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Xing Xu
Chinese Academy of Sciences
198Publications
44H-index
7,220Citations
Publications 202
Newest
#1Jinyou Mo (AMNH: American Museum of Natural History)H-Index: 8
Last.Xing Xu (CAS: Chinese Academy of Sciences)H-Index: 44
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Abstract We describe a large, nearly completely preserved sauropod humerus from the Lower Cretaceous Xinlong Formation of Napai Basin, Fusui County, Guangxi Zhuang Autonomous Region, southern China. It was excavated from the quarry that produced the holotypic specimen of the titanosauriform Fusuisaurus zhaoi. With a preserved length of 183.5 cm, the newly collected humerus is tentatively referred to and supports a giant size of Fusuisaurus zhaoi, which increases our knowledge of the diversity of...
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#1Arindam Roy (HKU: University of Hong Kong)H-Index: 1
#2Michael Pittman (HKU: University of Hong Kong)H-Index: 11
Last.Xing Xu (CAS: Chinese Academy of Sciences)H-Index: 44
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1 CitationsSource
#1Hui DaiH-Index: 7
#2Roger B. J. Benson (University of Oxford)H-Index: 35
Last.Xing Xu (CAS: Chinese Academy of Sciences)H-Index: 44
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Tetanurae is a special group of theropod dinosaurs that originated by the late Early Jurassic. It includes several early-diverging groups of generally large-bodied predators (megalosauroids, allosauroids, tyrannosauroid coelurosaurs) as well as morphologically disparate small-bodied coelurosaurs, including birds. Aspects of the evolutionary history of tetanurans remain contested, including the topology of their deep phylogenetic divergences (among Megalosauroidea, Allosauroidea and Coelurosauria...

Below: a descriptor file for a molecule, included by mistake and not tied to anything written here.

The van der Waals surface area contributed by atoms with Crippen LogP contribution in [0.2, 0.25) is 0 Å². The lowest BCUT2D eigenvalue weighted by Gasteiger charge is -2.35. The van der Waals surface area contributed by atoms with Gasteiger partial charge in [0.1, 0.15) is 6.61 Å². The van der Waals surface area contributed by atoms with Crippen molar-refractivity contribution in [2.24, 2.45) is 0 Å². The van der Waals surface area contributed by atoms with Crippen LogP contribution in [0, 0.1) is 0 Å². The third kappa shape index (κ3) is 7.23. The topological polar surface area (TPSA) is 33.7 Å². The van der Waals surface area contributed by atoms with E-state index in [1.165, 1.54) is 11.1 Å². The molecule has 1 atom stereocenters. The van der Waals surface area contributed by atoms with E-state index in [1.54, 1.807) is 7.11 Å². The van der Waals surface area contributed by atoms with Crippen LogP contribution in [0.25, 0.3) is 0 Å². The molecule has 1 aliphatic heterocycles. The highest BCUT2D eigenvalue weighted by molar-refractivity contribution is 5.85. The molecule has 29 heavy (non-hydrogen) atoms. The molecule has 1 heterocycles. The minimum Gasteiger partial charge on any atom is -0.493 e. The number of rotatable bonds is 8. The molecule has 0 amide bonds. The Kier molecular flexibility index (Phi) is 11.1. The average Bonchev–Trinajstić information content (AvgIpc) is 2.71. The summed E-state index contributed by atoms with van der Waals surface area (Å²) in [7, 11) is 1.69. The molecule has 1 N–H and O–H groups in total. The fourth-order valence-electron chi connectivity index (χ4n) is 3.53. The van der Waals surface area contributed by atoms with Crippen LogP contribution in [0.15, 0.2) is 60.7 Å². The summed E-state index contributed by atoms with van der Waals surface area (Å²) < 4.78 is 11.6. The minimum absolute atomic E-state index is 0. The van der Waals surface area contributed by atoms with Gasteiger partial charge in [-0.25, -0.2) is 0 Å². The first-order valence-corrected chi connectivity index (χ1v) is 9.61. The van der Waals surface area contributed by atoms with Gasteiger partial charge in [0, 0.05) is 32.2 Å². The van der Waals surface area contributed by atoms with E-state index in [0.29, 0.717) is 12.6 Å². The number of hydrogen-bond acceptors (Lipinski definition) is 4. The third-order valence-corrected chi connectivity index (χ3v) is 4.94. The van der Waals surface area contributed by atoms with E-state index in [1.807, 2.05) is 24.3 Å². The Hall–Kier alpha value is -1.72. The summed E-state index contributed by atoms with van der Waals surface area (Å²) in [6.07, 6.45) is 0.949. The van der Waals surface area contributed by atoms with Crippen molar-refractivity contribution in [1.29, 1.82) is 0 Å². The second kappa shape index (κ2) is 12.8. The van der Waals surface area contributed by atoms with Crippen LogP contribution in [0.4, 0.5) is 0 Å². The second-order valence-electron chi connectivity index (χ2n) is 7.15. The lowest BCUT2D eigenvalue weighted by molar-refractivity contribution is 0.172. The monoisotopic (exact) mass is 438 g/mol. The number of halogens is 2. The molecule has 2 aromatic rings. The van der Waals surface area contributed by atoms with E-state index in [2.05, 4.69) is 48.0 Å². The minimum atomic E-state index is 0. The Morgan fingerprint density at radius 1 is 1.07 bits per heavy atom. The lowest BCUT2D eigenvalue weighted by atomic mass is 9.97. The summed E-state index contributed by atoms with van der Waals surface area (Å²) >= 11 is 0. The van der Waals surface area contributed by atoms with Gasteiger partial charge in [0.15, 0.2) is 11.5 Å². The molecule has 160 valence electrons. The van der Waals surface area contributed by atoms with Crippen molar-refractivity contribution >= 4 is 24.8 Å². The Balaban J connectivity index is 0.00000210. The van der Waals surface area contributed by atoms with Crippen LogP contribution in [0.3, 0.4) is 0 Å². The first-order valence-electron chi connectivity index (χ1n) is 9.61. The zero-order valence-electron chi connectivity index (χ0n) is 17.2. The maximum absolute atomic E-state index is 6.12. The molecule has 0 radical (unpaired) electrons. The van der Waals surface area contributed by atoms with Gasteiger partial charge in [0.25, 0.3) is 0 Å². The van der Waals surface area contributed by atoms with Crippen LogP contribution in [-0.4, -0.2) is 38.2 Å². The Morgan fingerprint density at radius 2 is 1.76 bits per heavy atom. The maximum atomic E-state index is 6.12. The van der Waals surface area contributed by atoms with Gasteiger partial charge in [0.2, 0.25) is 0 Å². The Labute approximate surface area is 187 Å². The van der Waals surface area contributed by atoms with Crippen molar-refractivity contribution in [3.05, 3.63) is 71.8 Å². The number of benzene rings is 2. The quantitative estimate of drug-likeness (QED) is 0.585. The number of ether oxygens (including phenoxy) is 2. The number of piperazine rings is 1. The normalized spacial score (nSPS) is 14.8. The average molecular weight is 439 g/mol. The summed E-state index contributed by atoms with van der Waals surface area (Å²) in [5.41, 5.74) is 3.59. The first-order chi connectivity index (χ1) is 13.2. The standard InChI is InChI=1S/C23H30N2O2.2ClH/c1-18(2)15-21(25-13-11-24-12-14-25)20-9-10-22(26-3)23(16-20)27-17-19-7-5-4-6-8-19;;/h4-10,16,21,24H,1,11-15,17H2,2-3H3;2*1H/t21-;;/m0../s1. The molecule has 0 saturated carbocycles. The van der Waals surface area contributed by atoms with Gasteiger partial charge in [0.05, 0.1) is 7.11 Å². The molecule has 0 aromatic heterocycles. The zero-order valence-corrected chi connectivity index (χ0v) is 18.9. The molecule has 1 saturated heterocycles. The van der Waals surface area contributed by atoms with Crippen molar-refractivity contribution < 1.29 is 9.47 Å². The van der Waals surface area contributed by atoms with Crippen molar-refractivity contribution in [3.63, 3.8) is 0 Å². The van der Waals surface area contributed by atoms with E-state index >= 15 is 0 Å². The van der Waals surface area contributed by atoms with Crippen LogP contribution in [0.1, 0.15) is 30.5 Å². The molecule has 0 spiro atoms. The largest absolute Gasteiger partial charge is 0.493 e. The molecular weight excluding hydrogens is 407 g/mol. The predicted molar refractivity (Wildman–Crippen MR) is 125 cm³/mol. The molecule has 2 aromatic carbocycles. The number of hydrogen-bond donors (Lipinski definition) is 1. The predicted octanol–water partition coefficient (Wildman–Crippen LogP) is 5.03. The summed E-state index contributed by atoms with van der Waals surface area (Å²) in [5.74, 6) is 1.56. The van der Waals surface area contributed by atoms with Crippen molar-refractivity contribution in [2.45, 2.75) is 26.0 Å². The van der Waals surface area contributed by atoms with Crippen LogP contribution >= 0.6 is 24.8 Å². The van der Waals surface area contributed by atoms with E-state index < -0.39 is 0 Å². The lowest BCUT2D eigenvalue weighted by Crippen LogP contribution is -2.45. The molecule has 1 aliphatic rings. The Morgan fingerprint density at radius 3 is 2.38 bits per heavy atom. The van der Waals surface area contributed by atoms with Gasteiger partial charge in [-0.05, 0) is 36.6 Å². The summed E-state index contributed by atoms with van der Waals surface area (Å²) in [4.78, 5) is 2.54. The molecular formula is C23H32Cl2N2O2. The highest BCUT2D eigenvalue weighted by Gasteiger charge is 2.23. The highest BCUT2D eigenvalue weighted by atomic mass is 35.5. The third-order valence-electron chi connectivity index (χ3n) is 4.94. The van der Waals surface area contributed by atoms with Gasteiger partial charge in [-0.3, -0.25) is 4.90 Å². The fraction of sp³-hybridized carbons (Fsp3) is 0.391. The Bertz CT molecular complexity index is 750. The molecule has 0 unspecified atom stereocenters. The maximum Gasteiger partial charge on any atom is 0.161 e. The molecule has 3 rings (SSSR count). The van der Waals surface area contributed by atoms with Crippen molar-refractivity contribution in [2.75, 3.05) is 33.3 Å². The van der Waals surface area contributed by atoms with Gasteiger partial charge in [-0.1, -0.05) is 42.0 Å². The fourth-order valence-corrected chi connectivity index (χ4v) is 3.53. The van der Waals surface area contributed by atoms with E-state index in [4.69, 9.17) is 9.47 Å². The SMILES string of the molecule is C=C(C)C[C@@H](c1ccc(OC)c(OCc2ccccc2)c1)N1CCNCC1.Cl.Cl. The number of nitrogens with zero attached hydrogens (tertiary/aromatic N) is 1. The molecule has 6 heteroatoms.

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#1Fenglu Han (China University of Geosciences)H-Index: 12
#2Xing Xu (CAS: Chinese Academy of Sciences)H-Index: 44
Last.Rui Wu (China University of Geosciences)
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#1Thomas G. Kaye (AmeriCorps VISTA)H-Index: 10
#2Michael Pittman (HKU: University of Hong Kong)H-Index: 11
Last.Xing Xu (CAS: Chinese Academy of Sciences)H-Index: 44
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In 1862, a fossil feather from the Solnhofen quarries was described as the holotype of the iconic Archaeopteryx lithographica. The isolated feather’s identification has been problematic, and the fossil was considered either a primary, secondary or, most recently, a primary covert. The specimen is surrounded by the ‘mystery of the missing quill’. The calamus described in the original paper is unseen today, even under x-ray fluorescence and UV imaging, challenging its original existence. We answer...
2 CitationsSource
#1Xi Yao (CAS: Chinese Academy of Sciences)H-Index: 1
#2Chun-Chi Liao (CAS: Chinese Academy of Sciences)H-Index: 1
Last.Xing Xu (CAS: Chinese Academy of Sciences)H-Index: 44